I agree with Lex Green that the God/tsunami issue is really about death. And how "it really is hard cheese on all of us, no matter how you slice it." Maybe to go one step further, I'd say it's about the separation between man and God. Because heck, death would be okay if God were there holding our hands telling us exactly what would happen next. (God comes to me minutes before my death and says, "Now see Laurel, I'm holding your new body. You'll fall asleep for a few seconds, and then wake up inside this buff thing. Yeah BAY-BEE!)

The ONLY analogy that helps me is to think of the earth as a big fat womb. God carries us in His belly and loves us deeply. Unfortunately, for Him to literally touch us, would be to destroy us. I don't expect that to help anyone else ... but there is something there I think.

I would give my answer to the God/tsunami question ... cause after all, God could have left the earthquakes out of His womb. But well, the post began by saying how tiresome that issue has become. And, I must agree.

Posted by: laurel on January 7, 2005 5:59 AM

Lexington Green, you're right on target. I honestly cannot understand why these basic doctrines are not being put forth. If Christians don't integrate Christianity 101 into their everyday lives, how can they be expected to after a calamity?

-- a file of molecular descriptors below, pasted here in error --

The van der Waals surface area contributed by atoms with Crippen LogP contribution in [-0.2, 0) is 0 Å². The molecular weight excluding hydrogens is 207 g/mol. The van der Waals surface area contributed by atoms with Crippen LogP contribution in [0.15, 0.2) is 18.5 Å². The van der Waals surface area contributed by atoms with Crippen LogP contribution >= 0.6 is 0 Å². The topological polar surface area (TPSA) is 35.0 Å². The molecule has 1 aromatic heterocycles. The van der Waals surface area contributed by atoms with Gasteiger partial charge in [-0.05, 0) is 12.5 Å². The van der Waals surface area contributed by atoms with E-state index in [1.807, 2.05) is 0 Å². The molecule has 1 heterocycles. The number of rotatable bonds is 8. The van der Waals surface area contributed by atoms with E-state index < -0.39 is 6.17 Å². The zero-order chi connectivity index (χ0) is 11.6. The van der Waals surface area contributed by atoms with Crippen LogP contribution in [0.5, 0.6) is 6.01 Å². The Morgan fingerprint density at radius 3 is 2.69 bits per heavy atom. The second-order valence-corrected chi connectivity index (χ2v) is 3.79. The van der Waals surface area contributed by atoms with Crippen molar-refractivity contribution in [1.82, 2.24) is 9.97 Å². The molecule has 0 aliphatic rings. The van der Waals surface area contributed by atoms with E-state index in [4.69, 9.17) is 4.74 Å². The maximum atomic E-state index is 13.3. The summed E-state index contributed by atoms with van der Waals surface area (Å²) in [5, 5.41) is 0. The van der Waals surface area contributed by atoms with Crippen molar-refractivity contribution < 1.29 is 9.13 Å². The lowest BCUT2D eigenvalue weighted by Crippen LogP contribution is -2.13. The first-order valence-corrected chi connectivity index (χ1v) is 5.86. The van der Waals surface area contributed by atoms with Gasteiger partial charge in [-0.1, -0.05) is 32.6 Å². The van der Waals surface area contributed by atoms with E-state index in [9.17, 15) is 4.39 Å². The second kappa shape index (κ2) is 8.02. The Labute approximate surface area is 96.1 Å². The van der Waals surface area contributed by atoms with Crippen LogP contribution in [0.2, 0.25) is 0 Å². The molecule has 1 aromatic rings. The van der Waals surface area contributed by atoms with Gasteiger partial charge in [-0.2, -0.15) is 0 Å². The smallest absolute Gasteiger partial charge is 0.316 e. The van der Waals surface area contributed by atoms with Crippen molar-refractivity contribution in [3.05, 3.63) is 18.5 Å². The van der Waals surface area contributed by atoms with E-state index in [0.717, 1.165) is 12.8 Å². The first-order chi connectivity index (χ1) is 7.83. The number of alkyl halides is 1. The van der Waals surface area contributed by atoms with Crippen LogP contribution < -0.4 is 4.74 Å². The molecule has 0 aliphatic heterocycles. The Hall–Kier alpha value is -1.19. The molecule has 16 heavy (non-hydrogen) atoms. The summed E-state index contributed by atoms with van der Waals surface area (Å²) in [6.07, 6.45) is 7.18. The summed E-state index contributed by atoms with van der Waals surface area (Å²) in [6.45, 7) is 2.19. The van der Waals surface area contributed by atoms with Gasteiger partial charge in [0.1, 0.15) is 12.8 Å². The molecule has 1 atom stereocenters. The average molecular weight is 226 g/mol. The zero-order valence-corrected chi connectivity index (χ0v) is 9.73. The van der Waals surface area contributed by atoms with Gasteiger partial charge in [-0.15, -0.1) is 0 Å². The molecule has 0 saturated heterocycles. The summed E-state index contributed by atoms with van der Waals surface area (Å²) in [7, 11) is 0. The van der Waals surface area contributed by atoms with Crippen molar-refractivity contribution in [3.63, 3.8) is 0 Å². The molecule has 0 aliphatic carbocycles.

Posted by: beloml on January 7, 2005 10:00 AM

Seems Mr. Baker is convinced it all happens so he has something to write an article about now and again.

Posted by: Rob Asumendi on January 7, 2005 12:11 PM

Interesting comments all around. I just can't get myuself worked up about explaining physcial events, even terrible catastrophes, in religous terms--or at least in terms of a relation to a personal God. I just may have to accept the fact that I find the idea of a personal God to be not that compelling--never have, even in Sunday School.

On the other hand, I have to recognize that my own desire to "explain" events from a non-personal God point of view reflects a need for solace in the same fashion as does an explanation proferred by a believer. Same wellspring.

Posted by: fenster on January 11, 2005 12:01 PM